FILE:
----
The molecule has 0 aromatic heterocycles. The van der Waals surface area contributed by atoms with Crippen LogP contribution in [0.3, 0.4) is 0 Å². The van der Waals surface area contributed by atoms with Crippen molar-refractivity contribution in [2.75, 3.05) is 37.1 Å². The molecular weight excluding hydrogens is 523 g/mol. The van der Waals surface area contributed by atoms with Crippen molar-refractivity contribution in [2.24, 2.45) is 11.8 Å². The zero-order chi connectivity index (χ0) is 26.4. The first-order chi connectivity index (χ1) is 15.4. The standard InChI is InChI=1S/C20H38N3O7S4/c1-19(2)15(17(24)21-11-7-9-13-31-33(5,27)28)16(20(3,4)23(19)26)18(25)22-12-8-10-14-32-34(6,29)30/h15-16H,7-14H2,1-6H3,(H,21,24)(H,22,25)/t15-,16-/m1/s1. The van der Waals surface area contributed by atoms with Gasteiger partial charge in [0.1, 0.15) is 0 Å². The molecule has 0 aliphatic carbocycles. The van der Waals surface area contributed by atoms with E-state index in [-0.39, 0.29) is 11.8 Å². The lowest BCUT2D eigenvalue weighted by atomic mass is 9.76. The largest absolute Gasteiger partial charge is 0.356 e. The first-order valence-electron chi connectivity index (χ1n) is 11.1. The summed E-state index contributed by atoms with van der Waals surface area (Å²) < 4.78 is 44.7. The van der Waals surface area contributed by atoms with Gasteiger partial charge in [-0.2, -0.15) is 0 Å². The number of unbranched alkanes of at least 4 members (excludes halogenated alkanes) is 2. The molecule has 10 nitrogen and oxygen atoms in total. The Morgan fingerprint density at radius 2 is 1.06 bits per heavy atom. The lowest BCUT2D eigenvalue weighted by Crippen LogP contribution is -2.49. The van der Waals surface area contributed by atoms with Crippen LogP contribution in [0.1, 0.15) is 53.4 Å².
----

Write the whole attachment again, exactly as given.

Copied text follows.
The molecule has 0 aromatic heterocycles. The van der Waals surface area contributed by atoms with Crippen LogP contribution in [0.3, 0.4) is 0 Å². The van der Waals surface area contributed by atoms with Crippen molar-refractivity contribution in [2.75, 3.05) is 37.1 Å². The molecular weight excluding hydrogens is 523 g/mol. The van der Waals surface area contributed by atoms with Crippen molar-refractivity contribution in [2.24, 2.45) is 11.8 Å². The zero-order chi connectivity index (χ0) is 26.4. The first-order chi connectivity index (χ1) is 15.4. The standard InChI is InChI=1S/C20H38N3O7S4/c1-19(2)15(17(24)21-11-7-9-13-31-33(5,27)28)16(20(3,4)23(19)26)18(25)22-12-8-10-14-32-34(6,29)30/h15-16H,7-14H2,1-6H3,(H,21,24)(H,22,25)/t15-,16-/m1/s1. The van der Waals surface area contributed by atoms with Gasteiger partial charge in [0.1, 0.15) is 0 Å². The molecule has 0 aliphatic carbocycles. The van der Waals surface area contributed by atoms with E-state index in [-0.39, 0.29) is 11.8 Å². The lowest BCUT2D eigenvalue weighted by atomic mass is 9.76. The largest absolute Gasteiger partial charge is 0.356 e. The first-order valence-electron chi connectivity index (χ1n) is 11.1. The summed E-state index contributed by atoms with van der Waals surface area (Å²) < 4.78 is 44.7. The van der Waals surface area contributed by atoms with Gasteiger partial charge in [-0.2, -0.15) is 0 Å². The number of unbranched alkanes of at least 4 members (excludes halogenated alkanes) is 2. The molecule has 10 nitrogen and oxygen atoms in total. The Morgan fingerprint density at radius 2 is 1.06 bits per heavy atom. The lowest BCUT2D eigenvalue weighted by Crippen LogP contribution is -2.49. The van der Waals surface area contributed by atoms with Crippen LogP contribution in [0.1, 0.15) is 53.4 Å².